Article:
2/13/2016, 3:05 PM (Source: TeleTrader)
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To tax or not to tax: EU's search engine dilemma

The European Commission (EC) still hasn't decided if there should be a tax for search engines, dubbed the "Google tax", according to a letter from a European commissioner published late on Friday.

The European Commissioner vice president Andrus Ansip has sent a letter to a group to a Members of European Parliament (MEPs) in which he claims the EC still has not decided whether to introduce an ancillary copyright law for press publishers, which would allow news publishers to charge the internet search engines should they include their articles in search results.

The ancillary copyright laws are already introduced in Germany and Spain. The results were not as good as intended: Google News halted its operations in Spain in 2014, and in Germany publishers accepted the need to be shown in search results, and caved in.

The unexpected pressure comes from publishing giant Axel Springer SE, as the Berlin, Germany-based pushed for the application of such a law across the European Union (EU). The publishing group spent around $400 million (€355 million) to acquire the U.S.-based business, technology and lifestyle magazine Business Insider in September 2015, and pursuing such a law could damage its own interests, despite its other successful ventures across Europe.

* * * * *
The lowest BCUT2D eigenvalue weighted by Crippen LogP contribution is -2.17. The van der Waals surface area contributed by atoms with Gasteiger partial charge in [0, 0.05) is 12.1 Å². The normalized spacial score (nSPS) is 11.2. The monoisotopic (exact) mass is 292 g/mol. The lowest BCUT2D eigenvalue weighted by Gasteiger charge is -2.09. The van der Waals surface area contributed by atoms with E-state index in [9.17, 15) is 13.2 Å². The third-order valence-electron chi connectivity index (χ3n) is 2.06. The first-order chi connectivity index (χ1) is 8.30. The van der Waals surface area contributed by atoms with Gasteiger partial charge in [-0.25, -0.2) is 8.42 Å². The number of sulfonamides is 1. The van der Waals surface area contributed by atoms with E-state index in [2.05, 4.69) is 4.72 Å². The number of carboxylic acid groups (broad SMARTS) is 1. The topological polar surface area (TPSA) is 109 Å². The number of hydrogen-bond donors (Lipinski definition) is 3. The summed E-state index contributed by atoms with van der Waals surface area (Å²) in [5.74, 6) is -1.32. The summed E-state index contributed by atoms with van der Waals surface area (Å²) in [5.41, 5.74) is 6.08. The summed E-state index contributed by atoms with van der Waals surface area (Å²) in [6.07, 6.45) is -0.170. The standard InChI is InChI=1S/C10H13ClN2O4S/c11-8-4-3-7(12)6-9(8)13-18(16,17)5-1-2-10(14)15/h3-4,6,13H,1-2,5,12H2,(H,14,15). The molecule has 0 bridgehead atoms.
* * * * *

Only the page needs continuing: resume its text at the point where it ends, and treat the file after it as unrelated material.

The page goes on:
The Andrus Ansip's letter, published on the blog of MEP Julia Reda of the Swedish Pirate Party, said the Commission continues dialogue in a transparent way with stakeholders, including press publishers and news aggregators. Julia Reda refutes that by outlining a deep flaw: "Only people who first indicated that they were rightsholders were even presented questions specifically related to this topic – all but guaranteeing that the results would be one-sided."

While the EU commissioner claims that the bloc was trying to improve circulation of content, Save The Link campaign's own parallel survey, including 10,599 of gathered responses, was completely ignored in Brussels.

The question is of huge importance for the EU's own Digital Agenda, which was confirmed by EU Digital Commissioner Günther Öttinger, and the solution should make peace between the freedom of information dissemination, accounting for intellectual and similar copyrights, and protection of the EU-based business.

Breaking the News / ZR